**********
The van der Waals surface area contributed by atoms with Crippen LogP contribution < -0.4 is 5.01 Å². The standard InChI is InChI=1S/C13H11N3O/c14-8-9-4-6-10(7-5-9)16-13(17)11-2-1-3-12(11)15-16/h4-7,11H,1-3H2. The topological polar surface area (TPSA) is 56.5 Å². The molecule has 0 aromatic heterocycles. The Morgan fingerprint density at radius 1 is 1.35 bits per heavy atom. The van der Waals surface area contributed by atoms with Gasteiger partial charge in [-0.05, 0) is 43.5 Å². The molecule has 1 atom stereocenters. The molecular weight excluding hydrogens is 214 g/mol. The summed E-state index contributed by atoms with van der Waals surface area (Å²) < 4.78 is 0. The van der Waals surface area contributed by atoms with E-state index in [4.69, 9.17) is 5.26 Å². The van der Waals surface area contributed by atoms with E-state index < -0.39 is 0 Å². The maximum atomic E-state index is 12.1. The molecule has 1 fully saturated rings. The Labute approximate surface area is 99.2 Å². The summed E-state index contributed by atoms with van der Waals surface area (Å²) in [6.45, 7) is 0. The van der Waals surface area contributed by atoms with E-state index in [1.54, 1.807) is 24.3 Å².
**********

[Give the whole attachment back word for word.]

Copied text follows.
The van der Waals surface area contributed by atoms with Crippen LogP contribution < -0.4 is 5.01 Å². The standard InChI is InChI=1S/C13H11N3O/c14-8-9-4-6-10(7-5-9)16-13(17)11-2-1-3-12(11)15-16/h4-7,11H,1-3H2. The topological polar surface area (TPSA) is 56.5 Å². The molecule has 0 aromatic heterocycles. The Morgan fingerprint density at radius 1 is 1.35 bits per heavy atom. The van der Waals surface area contributed by atoms with Gasteiger partial charge in [-0.05, 0) is 43.5 Å². The molecule has 1 atom stereocenters. The molecular weight excluding hydrogens is 214 g/mol. The summed E-state index contributed by atoms with van der Waals surface area (Å²) < 4.78 is 0. The van der Waals surface area contributed by atoms with E-state index in [4.69, 9.17) is 5.26 Å². The van der Waals surface area contributed by atoms with E-state index < -0.39 is 0 Å². The maximum atomic E-state index is 12.1. The molecule has 1 fully saturated rings. The Labute approximate surface area is 99.2 Å². The summed E-state index contributed by atoms with van der Waals surface area (Å²) in [6.45, 7) is 0. The van der Waals surface area contributed by atoms with E-state index in [1.54, 1.807) is 24.3 Å².